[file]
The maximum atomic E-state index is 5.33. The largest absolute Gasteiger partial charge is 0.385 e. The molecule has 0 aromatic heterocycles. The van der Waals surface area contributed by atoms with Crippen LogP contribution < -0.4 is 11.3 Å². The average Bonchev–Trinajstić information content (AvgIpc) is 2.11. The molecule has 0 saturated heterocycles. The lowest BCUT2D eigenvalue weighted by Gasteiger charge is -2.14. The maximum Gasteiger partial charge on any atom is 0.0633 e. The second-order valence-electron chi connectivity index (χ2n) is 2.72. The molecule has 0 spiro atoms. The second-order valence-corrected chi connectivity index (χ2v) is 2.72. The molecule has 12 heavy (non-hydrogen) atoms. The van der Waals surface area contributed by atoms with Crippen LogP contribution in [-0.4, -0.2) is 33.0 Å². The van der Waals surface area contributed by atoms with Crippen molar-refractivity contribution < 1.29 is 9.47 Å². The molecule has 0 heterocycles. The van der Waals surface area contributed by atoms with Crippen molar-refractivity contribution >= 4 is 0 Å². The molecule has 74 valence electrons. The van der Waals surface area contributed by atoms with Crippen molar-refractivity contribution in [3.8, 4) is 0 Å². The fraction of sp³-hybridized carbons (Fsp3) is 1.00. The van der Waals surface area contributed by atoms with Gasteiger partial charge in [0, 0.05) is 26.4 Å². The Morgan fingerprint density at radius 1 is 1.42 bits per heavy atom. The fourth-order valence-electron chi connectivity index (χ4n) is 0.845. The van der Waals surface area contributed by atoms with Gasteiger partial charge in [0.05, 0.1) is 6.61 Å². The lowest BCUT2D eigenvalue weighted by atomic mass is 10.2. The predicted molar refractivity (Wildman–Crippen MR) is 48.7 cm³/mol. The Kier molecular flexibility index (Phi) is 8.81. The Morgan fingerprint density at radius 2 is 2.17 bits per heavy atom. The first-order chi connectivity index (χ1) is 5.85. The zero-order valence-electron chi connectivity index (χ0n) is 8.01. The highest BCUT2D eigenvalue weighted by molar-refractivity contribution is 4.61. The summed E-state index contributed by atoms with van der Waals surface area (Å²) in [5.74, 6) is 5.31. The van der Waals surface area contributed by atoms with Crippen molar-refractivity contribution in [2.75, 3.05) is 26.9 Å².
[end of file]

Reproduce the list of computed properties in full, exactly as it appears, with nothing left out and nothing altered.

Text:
The maximum atomic E-state index is 5.33. The largest absolute Gasteiger partial charge is 0.385 e. The molecule has 0 aromatic heterocycles. The van der Waals surface area contributed by atoms with Crippen LogP contribution < -0.4 is 11.3 Å². The average Bonchev–Trinajstić information content (AvgIpc) is 2.11. The molecule has 0 saturated heterocycles. The lowest BCUT2D eigenvalue weighted by Gasteiger charge is -2.14. The maximum Gasteiger partial charge on any atom is 0.0633 e. The second-order valence-electron chi connectivity index (χ2n) is 2.72. The molecule has 0 spiro atoms. The second-order valence-corrected chi connectivity index (χ2v) is 2.72. The molecule has 12 heavy (non-hydrogen) atoms. The van der Waals surface area contributed by atoms with Crippen LogP contribution in [-0.4, -0.2) is 33.0 Å². The van der Waals surface area contributed by atoms with Crippen molar-refractivity contribution < 1.29 is 9.47 Å². The molecule has 0 heterocycles. The van der Waals surface area contributed by atoms with Crippen molar-refractivity contribution >= 4 is 0 Å². The molecule has 74 valence electrons. The van der Waals surface area contributed by atoms with Crippen molar-refractivity contribution in [3.8, 4) is 0 Å². The fraction of sp³-hybridized carbons (Fsp3) is 1.00. The van der Waals surface area contributed by atoms with Gasteiger partial charge in [0, 0.05) is 26.4 Å². The Morgan fingerprint density at radius 1 is 1.42 bits per heavy atom. The fourth-order valence-electron chi connectivity index (χ4n) is 0.845. The van der Waals surface area contributed by atoms with Gasteiger partial charge in [0.05, 0.1) is 6.61 Å². The lowest BCUT2D eigenvalue weighted by atomic mass is 10.2. The predicted molar refractivity (Wildman–Crippen MR) is 48.7 cm³/mol. The Kier molecular flexibility index (Phi) is 8.81. The Morgan fingerprint density at radius 2 is 2.17 bits per heavy atom. The first-order chi connectivity index (χ1) is 5.85. The zero-order valence-electron chi connectivity index (χ0n) is 8.01. The highest BCUT2D eigenvalue weighted by molar-refractivity contribution is 4.61. The summed E-state index contributed by atoms with van der Waals surface area (Å²) in [5.74, 6) is 5.31. The van der Waals surface area contributed by atoms with Crippen molar-refractivity contribution in [2.75, 3.05) is 26.9 Å².